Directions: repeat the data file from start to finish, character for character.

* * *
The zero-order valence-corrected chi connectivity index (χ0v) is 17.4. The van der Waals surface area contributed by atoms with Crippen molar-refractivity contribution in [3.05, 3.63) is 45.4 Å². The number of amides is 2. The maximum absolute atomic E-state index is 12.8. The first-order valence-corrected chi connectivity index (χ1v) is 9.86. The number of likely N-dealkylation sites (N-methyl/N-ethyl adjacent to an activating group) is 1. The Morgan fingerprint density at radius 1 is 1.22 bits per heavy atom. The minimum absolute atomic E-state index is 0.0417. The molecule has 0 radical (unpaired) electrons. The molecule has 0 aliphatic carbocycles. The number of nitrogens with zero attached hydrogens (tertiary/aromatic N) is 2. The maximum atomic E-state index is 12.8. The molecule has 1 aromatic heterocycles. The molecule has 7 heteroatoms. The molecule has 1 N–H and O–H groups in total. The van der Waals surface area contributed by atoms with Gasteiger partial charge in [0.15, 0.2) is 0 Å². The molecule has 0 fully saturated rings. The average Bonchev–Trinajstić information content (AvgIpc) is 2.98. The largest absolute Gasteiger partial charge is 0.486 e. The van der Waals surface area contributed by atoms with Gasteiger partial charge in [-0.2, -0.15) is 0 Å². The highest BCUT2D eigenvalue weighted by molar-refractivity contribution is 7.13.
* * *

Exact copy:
The zero-order valence-corrected chi connectivity index (χ0v) is 17.4. The van der Waals surface area contributed by atoms with Crippen molar-refractivity contribution in [3.05, 3.63) is 45.4 Å². The number of amides is 2. The maximum absolute atomic E-state index is 12.8. The first-order valence-corrected chi connectivity index (χ1v) is 9.86. The number of likely N-dealkylation sites (N-methyl/N-ethyl adjacent to an activating group) is 1. The Morgan fingerprint density at radius 1 is 1.22 bits per heavy atom. The minimum absolute atomic E-state index is 0.0417. The molecule has 0 radical (unpaired) electrons. The molecule has 0 aliphatic carbocycles. The number of nitrogens with zero attached hydrogens (tertiary/aromatic N) is 2. The maximum atomic E-state index is 12.8. The molecule has 1 aromatic heterocycles. The molecule has 7 heteroatoms. The molecule has 1 N–H and O–H groups in total. The van der Waals surface area contributed by atoms with Gasteiger partial charge in [0.15, 0.2) is 0 Å². The molecule has 0 fully saturated rings. The average Bonchev–Trinajstić information content (AvgIpc) is 2.98. The largest absolute Gasteiger partial charge is 0.486 e. The van der Waals surface area contributed by atoms with Gasteiger partial charge in [-0.2, -0.15) is 0 Å². The highest BCUT2D eigenvalue weighted by molar-refractivity contribution is 7.13.